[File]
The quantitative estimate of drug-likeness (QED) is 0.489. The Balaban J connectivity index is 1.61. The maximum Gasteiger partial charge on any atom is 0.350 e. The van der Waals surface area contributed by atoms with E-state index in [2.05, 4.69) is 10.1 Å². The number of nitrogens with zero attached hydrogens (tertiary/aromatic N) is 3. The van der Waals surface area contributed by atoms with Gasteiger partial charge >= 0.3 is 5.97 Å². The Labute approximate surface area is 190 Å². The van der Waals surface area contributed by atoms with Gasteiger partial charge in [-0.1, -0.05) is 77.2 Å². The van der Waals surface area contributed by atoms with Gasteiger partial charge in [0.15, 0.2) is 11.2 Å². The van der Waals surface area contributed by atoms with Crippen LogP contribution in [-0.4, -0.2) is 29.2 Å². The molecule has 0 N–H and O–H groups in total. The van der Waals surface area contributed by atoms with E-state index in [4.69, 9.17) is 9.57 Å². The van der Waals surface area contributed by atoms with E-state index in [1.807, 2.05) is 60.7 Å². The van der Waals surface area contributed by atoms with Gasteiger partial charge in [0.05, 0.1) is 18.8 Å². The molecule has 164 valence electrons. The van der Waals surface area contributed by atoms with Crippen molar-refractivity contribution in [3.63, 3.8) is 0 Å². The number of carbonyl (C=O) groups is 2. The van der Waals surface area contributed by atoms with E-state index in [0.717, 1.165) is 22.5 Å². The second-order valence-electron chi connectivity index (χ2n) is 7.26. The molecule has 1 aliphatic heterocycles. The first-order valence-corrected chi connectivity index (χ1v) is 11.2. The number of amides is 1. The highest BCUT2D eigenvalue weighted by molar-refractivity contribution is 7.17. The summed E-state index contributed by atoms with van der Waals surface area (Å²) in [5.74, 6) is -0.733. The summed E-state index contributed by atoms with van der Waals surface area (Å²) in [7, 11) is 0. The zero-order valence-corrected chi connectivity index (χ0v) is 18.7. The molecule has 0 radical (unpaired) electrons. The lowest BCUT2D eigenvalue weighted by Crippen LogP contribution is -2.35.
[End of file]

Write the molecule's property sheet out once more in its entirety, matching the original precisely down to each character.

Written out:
The quantitative estimate of drug-likeness (QED) is 0.489. The Balaban J connectivity index is 1.61. The maximum Gasteiger partial charge on any atom is 0.350 e. The van der Waals surface area contributed by atoms with E-state index in [2.05, 4.69) is 10.1 Å². The number of nitrogens with zero attached hydrogens (tertiary/aromatic N) is 3. The van der Waals surface area contributed by atoms with Gasteiger partial charge >= 0.3 is 5.97 Å². The Labute approximate surface area is 190 Å². The van der Waals surface area contributed by atoms with Gasteiger partial charge in [-0.1, -0.05) is 77.2 Å². The van der Waals surface area contributed by atoms with Gasteiger partial charge in [0.15, 0.2) is 11.2 Å². The van der Waals surface area contributed by atoms with Crippen LogP contribution in [-0.4, -0.2) is 29.2 Å². The molecule has 0 N–H and O–H groups in total. The van der Waals surface area contributed by atoms with E-state index in [4.69, 9.17) is 9.57 Å². The van der Waals surface area contributed by atoms with E-state index in [1.807, 2.05) is 60.7 Å². The van der Waals surface area contributed by atoms with Gasteiger partial charge in [0.05, 0.1) is 18.8 Å². The molecule has 164 valence electrons. The van der Waals surface area contributed by atoms with Crippen molar-refractivity contribution in [3.63, 3.8) is 0 Å². The number of carbonyl (C=O) groups is 2. The van der Waals surface area contributed by atoms with E-state index in [0.717, 1.165) is 22.5 Å². The second-order valence-electron chi connectivity index (χ2n) is 7.26. The molecule has 1 aliphatic heterocycles. The first-order valence-corrected chi connectivity index (χ1v) is 11.2. The number of amides is 1. The highest BCUT2D eigenvalue weighted by molar-refractivity contribution is 7.17. The summed E-state index contributed by atoms with van der Waals surface area (Å²) in [5.74, 6) is -0.733. The summed E-state index contributed by atoms with van der Waals surface area (Å²) in [7, 11) is 0. The zero-order valence-corrected chi connectivity index (χ0v) is 18.7. The molecule has 0 radical (unpaired) electrons. The lowest BCUT2D eigenvalue weighted by Crippen LogP contribution is -2.35.